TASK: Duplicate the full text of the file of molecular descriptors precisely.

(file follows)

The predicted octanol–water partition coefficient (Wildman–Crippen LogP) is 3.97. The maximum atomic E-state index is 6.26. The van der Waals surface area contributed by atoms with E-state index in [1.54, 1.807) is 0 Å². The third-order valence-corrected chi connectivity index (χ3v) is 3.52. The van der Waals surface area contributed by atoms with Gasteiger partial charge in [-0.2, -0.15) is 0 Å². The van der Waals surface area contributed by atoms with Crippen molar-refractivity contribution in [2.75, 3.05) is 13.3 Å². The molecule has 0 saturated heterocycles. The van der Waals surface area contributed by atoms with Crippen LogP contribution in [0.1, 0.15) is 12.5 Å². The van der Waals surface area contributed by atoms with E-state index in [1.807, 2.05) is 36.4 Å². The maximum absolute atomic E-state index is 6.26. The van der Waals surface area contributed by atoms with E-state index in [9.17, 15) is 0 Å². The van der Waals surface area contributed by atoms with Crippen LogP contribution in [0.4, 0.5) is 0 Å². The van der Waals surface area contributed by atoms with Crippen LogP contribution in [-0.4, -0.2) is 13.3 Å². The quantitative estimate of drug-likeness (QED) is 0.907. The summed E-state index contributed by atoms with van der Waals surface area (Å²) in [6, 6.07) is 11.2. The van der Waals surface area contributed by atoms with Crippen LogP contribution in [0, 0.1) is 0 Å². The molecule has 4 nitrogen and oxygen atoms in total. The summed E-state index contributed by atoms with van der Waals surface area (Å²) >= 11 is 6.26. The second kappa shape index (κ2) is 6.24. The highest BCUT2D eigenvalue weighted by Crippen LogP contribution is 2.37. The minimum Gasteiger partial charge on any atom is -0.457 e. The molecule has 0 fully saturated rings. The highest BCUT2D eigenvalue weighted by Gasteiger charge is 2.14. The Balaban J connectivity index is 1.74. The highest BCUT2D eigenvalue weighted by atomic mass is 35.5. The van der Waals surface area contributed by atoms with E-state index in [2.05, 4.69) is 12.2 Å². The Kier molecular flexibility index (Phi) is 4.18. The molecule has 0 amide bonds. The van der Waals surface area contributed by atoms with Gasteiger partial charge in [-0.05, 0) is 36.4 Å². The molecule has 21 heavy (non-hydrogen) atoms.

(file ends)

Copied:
The predicted octanol–water partition coefficient (Wildman–Crippen LogP) is 3.97. The maximum atomic E-state index is 6.26. The van der Waals surface area contributed by atoms with E-state index in [1.54, 1.807) is 0 Å². The third-order valence-corrected chi connectivity index (χ3v) is 3.52. The van der Waals surface area contributed by atoms with Gasteiger partial charge in [-0.2, -0.15) is 0 Å². The van der Waals surface area contributed by atoms with Crippen molar-refractivity contribution in [2.75, 3.05) is 13.3 Å². The molecule has 0 saturated heterocycles. The van der Waals surface area contributed by atoms with Crippen LogP contribution in [0.1, 0.15) is 12.5 Å². The van der Waals surface area contributed by atoms with E-state index in [1.807, 2.05) is 36.4 Å². The maximum absolute atomic E-state index is 6.26. The van der Waals surface area contributed by atoms with E-state index in [9.17, 15) is 0 Å². The van der Waals surface area contributed by atoms with Crippen LogP contribution in [0.4, 0.5) is 0 Å². The van der Waals surface area contributed by atoms with Crippen LogP contribution in [-0.4, -0.2) is 13.3 Å². The quantitative estimate of drug-likeness (QED) is 0.907. The summed E-state index contributed by atoms with van der Waals surface area (Å²) in [6, 6.07) is 11.2. The van der Waals surface area contributed by atoms with Crippen LogP contribution in [0, 0.1) is 0 Å². The molecule has 4 nitrogen and oxygen atoms in total. The summed E-state index contributed by atoms with van der Waals surface area (Å²) >= 11 is 6.26. The second kappa shape index (κ2) is 6.24. The highest BCUT2D eigenvalue weighted by Crippen LogP contribution is 2.37. The minimum Gasteiger partial charge on any atom is -0.457 e. The molecule has 0 fully saturated rings. The highest BCUT2D eigenvalue weighted by Gasteiger charge is 2.14. The Balaban J connectivity index is 1.74. The highest BCUT2D eigenvalue weighted by atomic mass is 35.5. The van der Waals surface area contributed by atoms with E-state index in [2.05, 4.69) is 12.2 Å². The Kier molecular flexibility index (Phi) is 4.18. The molecule has 0 amide bonds. The van der Waals surface area contributed by atoms with Gasteiger partial charge in [-0.05, 0) is 36.4 Å². The molecule has 21 heavy (non-hydrogen) atoms.